6 Your glorying is not good. Do you not know that a little leaven leavens the whole lump? 7 Therefore purge out the old leaven, that you may be a new lump, since you truly are unleavened. For indeed Christ, our Passover, was sacrificed for us. 8 Therefore let us keep the feast, not with old leaven, nor with the leaven of malice and wickedness, but with the unleavened bread of sincerity and truth.
1 Corinthians 5:1-8, My Thoughts
The city of Corinth was one that was morally corrupt. It was widely known for its indulgences in sensual pleasures and scandalous activities that involved illicit sex and drunkenness. Some of these same sins were common among members of the church in Corinth, which included incest. There were many religious prostitutes who lived and worked there; they went into the city in the evening to offer “their services” each evening. The Corinthian church was full of worldliness and would not separate itself from the culture that surrounded it. The Apostle Paul wrote his letter to the Corinthian church to instruct the faithful members of that church to break fellowship with those who were disobedient and unrepentant, and also to put them out of the church. Whenever a church becomes an embarrassment within any community, and begins to look like the sinful world, corrective actions must be taken by the church or there will be no clear difference between that apostate church and the world. In this passage, we can seen specific problems within that church. Sexual immorality, including incest (vs 1); selfish pride, and an unwillingness of the church to remove the incestuous man from the church (vs 2). Paul related the Feast of Unleavened Bread to the way that the Church at Corinth should live its daily life. Sinful lifestyles should be replaced with lifestyles of Holiness. It is important to notice that the problem that Paul is addressing is one that had taken root in the church as a corporate body. It was not just one person’s sinful lifestyle choices that had made the church repulsive, even to the Gentiles (unbelievers).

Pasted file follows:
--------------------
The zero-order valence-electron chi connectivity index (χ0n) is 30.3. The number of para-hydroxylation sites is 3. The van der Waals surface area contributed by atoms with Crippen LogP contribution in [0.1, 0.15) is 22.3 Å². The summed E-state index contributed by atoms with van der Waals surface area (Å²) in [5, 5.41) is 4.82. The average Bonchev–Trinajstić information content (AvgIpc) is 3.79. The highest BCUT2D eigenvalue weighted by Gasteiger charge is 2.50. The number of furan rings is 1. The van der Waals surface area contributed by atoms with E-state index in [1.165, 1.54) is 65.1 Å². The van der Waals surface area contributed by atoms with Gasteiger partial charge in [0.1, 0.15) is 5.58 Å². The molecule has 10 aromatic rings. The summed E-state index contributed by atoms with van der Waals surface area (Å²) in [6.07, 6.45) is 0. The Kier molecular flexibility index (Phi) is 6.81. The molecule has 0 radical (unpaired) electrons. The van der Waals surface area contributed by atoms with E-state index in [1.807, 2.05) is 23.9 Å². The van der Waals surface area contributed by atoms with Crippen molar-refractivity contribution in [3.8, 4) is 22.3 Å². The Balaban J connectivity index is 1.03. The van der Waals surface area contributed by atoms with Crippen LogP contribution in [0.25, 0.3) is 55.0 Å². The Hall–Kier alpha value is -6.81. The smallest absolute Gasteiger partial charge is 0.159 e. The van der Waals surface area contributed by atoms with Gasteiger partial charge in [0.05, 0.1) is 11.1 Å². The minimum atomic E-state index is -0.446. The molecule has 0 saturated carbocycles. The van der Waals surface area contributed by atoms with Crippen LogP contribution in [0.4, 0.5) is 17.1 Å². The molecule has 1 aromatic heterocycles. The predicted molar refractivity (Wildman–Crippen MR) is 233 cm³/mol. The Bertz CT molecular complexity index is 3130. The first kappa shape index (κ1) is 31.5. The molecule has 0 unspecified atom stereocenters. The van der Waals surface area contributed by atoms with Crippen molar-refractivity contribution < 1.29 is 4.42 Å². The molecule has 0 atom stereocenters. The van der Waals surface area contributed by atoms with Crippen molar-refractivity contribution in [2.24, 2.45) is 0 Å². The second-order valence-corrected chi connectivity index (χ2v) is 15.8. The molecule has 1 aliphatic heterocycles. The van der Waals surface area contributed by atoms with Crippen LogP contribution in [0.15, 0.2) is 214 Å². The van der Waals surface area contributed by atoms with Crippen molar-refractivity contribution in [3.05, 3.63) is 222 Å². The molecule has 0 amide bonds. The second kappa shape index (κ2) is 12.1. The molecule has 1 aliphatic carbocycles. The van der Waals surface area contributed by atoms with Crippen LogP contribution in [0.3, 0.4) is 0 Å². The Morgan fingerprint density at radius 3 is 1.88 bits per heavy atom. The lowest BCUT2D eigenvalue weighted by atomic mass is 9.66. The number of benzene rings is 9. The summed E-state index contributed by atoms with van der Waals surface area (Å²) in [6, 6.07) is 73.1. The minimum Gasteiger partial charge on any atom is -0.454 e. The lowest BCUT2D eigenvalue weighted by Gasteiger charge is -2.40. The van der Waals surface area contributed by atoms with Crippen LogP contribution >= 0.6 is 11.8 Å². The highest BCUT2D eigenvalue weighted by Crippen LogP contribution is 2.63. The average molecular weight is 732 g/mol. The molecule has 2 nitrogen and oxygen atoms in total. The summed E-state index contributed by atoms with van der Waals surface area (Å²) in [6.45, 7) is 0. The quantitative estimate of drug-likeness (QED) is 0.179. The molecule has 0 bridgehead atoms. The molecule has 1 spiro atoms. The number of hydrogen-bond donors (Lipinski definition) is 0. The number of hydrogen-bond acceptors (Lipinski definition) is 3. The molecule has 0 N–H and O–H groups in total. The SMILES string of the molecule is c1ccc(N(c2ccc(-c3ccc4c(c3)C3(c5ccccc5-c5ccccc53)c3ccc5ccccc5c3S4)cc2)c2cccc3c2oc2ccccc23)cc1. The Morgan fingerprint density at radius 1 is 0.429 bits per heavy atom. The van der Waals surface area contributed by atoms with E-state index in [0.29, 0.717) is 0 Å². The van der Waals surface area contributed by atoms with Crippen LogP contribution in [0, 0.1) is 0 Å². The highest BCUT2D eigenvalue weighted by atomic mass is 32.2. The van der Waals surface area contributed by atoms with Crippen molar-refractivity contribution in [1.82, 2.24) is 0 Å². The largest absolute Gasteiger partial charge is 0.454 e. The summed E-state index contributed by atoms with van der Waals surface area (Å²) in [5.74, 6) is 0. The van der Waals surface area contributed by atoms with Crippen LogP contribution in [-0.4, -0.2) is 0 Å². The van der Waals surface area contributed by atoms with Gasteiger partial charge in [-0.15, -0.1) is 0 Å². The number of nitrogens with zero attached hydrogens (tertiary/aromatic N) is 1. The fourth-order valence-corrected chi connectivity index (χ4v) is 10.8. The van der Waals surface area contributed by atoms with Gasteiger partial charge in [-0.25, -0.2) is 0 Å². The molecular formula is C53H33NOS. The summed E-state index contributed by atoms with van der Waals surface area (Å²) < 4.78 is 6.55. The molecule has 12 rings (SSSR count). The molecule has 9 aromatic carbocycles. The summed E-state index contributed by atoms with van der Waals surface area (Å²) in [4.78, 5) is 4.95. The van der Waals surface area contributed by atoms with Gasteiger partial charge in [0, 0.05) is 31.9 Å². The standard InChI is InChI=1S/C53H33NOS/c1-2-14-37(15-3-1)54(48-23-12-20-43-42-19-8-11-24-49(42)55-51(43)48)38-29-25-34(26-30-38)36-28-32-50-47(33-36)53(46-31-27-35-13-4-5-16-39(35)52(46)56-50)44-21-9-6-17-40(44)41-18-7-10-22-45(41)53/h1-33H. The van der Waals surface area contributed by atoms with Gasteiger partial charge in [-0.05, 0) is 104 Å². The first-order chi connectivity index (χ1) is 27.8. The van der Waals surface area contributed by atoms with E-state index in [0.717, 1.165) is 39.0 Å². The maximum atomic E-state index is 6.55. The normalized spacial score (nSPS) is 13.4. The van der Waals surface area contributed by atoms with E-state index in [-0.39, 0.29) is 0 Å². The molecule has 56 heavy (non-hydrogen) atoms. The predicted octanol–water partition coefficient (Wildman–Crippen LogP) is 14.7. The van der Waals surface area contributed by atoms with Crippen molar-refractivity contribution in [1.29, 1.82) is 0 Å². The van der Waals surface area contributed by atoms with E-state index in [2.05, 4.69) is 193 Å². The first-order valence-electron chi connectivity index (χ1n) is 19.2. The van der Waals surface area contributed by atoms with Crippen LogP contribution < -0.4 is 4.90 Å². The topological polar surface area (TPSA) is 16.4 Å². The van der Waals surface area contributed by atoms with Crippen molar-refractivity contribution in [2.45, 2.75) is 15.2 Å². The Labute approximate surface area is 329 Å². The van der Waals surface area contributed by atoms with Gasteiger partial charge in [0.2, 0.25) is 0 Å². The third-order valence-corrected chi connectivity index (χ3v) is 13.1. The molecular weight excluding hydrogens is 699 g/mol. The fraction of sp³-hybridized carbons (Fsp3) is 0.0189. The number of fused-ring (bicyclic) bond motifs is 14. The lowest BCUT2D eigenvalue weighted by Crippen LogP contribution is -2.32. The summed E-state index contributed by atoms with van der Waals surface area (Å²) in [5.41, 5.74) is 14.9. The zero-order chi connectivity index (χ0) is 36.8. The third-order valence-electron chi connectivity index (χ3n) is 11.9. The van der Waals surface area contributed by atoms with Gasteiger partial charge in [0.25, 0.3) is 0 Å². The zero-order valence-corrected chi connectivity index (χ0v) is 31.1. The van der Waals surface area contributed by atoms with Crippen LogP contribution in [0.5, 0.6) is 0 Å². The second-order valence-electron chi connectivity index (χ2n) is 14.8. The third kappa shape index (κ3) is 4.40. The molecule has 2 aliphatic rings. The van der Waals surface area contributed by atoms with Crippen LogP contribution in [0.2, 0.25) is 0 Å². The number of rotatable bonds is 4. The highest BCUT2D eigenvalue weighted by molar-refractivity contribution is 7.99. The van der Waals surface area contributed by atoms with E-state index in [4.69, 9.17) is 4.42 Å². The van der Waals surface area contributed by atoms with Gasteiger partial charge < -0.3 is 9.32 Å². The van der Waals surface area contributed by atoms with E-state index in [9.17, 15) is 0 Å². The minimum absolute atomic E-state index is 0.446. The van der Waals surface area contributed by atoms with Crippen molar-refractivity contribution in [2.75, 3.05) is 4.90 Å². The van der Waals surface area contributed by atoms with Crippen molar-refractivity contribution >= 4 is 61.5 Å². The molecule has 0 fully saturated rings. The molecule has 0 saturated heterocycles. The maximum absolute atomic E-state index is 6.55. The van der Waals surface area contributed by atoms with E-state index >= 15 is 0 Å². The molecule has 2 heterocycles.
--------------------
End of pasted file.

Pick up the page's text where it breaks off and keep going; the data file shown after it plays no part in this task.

1 Corinthians 11:17-22
Conduct at the Fellowship Meal
17 Now in giving these instructions I do not praise you, since you come together not for the better but for the worse. 18 For first of all, when you come together as a church, I hear that there are divisions among you, and in part I believe it. 19 For there must also be factions among you, that those who are approved may be recognized among you. 20 Therefore when you come together in one place, it is not to eat the Lord’s Supper.21 For in eating, each one takes his own supper ahead of others; and one is hungry and another is drunk.22 What! Do you not have houses to eat and drink in? Or do you despise the church of God and shame those who have nothing? What shall I say to you? Shall I praise you in this? I do not praise you.
1 Corinthians 11:17-22, My Thoughts